Immigration Court Proceedings
THERE IS A CONSULTATION FEE TO MEET WITH ONE OF OUR IMMIGRATION ATTORNEYS - PLEASE CALL FOR PRICING DETAILS
The attorneys at the Greater Boston Immigration Law Firm of Altman and Altman LLP have a thorough knowledge of the immigration laws, and a thorough understanding of the immigration court system. We can assist you to get the best possible outcome in your case.
Initiation of Removal Proceedings
Removal proceedings can be initiated when the Department of Homeland Security charges an alien with being in the United States illegally. The first step towards immigration proceedings begins when the alien has been properly served with a Notice to Appear which lays out the specific charges against the alien and the law under which the Department of Homeland Security is seeking to remove the alien. The immigration proceedings will actually begin when that properly served Notice to Appear has been filed with the Immigration Court. The Notice to Appear may or may not contain the date of the first hearing; if it does not, a Notice of Hearing with the time and date of the hearing will come in the mail.
Master Calendar Hearing
The first appearance before a judge in immigration proceedings is a Master Calendar Hearing. A Master Calendar Hearing is a short hearing (typically only lasting 5-15 minutes in front of the actual judge) in which the court accepts your pleadings (a paper informing the court that you have been informed of your rights, that you concede or deny the charges, that you concede or deny the charge of removability, and what forms of relief you will be requesting). Typically, scheduling for the rest of the trial also occurs during a Master Calendar Hearing. Where the form of relief will not require a lengthy trial, the judge may also hold a short trial and give a decision on relief.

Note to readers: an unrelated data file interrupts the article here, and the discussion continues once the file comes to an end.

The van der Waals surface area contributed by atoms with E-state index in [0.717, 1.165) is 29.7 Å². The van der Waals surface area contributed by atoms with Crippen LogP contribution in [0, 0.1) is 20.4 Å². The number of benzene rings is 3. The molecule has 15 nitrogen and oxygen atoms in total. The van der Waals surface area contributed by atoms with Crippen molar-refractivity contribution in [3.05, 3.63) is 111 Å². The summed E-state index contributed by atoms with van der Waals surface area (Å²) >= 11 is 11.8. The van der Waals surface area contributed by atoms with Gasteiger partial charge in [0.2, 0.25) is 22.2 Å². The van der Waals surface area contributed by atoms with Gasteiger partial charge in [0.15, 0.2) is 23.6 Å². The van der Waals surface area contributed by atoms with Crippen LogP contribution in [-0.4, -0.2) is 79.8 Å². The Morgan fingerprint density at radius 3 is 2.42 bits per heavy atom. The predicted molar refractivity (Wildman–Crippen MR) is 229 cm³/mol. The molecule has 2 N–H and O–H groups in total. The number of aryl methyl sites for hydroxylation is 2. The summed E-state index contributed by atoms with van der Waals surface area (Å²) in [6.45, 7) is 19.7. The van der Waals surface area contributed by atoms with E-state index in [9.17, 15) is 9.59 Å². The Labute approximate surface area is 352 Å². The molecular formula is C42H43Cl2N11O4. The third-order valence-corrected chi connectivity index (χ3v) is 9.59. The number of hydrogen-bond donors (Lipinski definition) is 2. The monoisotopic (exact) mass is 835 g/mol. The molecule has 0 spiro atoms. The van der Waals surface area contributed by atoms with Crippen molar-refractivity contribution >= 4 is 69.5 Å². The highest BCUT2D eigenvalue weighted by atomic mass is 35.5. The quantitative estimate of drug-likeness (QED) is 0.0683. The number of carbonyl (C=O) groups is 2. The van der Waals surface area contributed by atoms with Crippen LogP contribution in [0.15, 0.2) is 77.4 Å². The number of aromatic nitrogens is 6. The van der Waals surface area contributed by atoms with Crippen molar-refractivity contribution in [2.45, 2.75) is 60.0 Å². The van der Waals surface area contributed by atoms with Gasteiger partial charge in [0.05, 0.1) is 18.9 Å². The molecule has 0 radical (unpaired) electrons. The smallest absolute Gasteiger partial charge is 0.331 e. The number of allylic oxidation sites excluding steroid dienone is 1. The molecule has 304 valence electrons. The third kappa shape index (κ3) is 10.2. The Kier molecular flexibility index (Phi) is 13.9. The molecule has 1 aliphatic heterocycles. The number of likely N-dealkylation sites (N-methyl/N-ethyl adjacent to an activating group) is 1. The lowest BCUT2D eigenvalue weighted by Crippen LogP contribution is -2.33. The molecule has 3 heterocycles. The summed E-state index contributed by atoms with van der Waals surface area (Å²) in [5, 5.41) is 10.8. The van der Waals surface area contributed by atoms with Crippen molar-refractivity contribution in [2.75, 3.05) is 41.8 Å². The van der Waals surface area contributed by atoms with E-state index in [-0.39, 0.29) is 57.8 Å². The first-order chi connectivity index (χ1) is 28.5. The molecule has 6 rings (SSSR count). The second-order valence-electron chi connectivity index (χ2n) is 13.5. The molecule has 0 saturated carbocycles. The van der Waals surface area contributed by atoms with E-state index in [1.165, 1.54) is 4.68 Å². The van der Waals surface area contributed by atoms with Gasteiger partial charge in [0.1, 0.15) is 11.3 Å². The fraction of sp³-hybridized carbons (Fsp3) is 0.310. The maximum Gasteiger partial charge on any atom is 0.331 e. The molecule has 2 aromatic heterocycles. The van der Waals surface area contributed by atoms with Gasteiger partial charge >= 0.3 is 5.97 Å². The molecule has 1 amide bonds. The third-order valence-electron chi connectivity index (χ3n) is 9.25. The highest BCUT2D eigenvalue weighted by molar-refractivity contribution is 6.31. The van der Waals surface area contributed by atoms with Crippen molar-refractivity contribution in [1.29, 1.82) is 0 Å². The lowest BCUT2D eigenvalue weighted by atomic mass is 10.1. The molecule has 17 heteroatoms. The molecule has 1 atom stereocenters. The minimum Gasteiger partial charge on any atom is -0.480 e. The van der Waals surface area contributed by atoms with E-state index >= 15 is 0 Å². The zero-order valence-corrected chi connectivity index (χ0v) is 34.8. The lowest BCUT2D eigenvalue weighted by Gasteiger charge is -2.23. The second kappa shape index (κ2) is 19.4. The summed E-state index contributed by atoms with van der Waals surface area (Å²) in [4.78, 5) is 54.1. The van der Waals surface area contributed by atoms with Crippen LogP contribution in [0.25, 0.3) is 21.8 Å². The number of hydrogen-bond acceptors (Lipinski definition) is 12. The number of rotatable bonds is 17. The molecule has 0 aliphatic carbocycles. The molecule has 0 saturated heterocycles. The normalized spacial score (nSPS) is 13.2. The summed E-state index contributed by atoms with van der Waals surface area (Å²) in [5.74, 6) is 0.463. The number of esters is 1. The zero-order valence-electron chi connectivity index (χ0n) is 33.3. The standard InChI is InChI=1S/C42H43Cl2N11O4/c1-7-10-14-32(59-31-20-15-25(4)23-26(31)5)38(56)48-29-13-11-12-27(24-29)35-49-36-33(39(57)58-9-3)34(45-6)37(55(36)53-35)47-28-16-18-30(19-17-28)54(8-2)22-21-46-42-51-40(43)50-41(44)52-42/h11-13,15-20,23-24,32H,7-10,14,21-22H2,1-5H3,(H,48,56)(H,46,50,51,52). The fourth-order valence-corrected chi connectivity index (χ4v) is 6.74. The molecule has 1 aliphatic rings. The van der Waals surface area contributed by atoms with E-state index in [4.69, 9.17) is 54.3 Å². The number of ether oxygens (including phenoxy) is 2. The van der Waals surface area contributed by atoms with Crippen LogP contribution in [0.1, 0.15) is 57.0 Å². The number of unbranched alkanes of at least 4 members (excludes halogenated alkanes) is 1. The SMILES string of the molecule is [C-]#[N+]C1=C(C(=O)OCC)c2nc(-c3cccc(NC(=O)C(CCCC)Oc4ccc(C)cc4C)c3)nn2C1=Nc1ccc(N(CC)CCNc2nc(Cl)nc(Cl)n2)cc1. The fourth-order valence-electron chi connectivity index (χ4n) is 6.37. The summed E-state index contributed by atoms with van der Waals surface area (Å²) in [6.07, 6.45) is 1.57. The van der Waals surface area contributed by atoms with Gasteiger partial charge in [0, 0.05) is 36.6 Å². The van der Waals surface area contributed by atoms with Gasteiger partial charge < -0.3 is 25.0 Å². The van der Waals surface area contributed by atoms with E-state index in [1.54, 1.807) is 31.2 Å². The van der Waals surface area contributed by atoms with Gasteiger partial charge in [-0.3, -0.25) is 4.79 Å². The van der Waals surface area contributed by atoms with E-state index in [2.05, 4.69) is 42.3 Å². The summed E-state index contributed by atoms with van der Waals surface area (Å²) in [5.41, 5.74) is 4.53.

Individual Calendar Hearing
If the form of relief the alien is requesting requires a longer hearing, an Individual Calendar Hearing is scheduled. An Individual Calendar Hearing can last anywhere from 30 minutes to several hours depending on the type of case. It often requires testimony from multiple witnesses, a review of the documentary evidence which was submitted to the court, and arguments from both sides regarding any legal or factual challenges.
Detained Hearings / Bond Hearings
When an alien is arrested by Immigration and Customs Enforcement (ICE), they may be detained (the immigration equivalent of bail). When an alien is detained by Immigration and Customs Enforcement, a bond may either be set at a high amount or may not be granted at all, meaning the alien must remain in detention. Hearings for detained aliens are generally concluded at a much more rapid pace, meaning pleadings, requests for relief, and decisions on requests for relief generally come within two months (although certain circumstances may extend this).
If bond has not been set, or bond has been set at a very high amount, the alien may be eligible to request a bond hearing in front of an immigration judge. The immigration judge will consider several factors when considering whether to grant or lower bond. Circumstances may make the alien ineligible for a bond hearing, however, including convictions for certain crimes or the existence of an outstanding deportation or removal order. If there is an outstanding order of deportation or removal, the alien may be able to reopen their immigration proceedings.
The attorneys at the Massachusetts Law Firm of Altman and Altman, LLP have extensive experience in immigration proceedings, including bond hearings, and can tell you whether you have relief available to you. If you or a loved one has been arrested and detained by immigration, we can assist you to get the best possible outcome.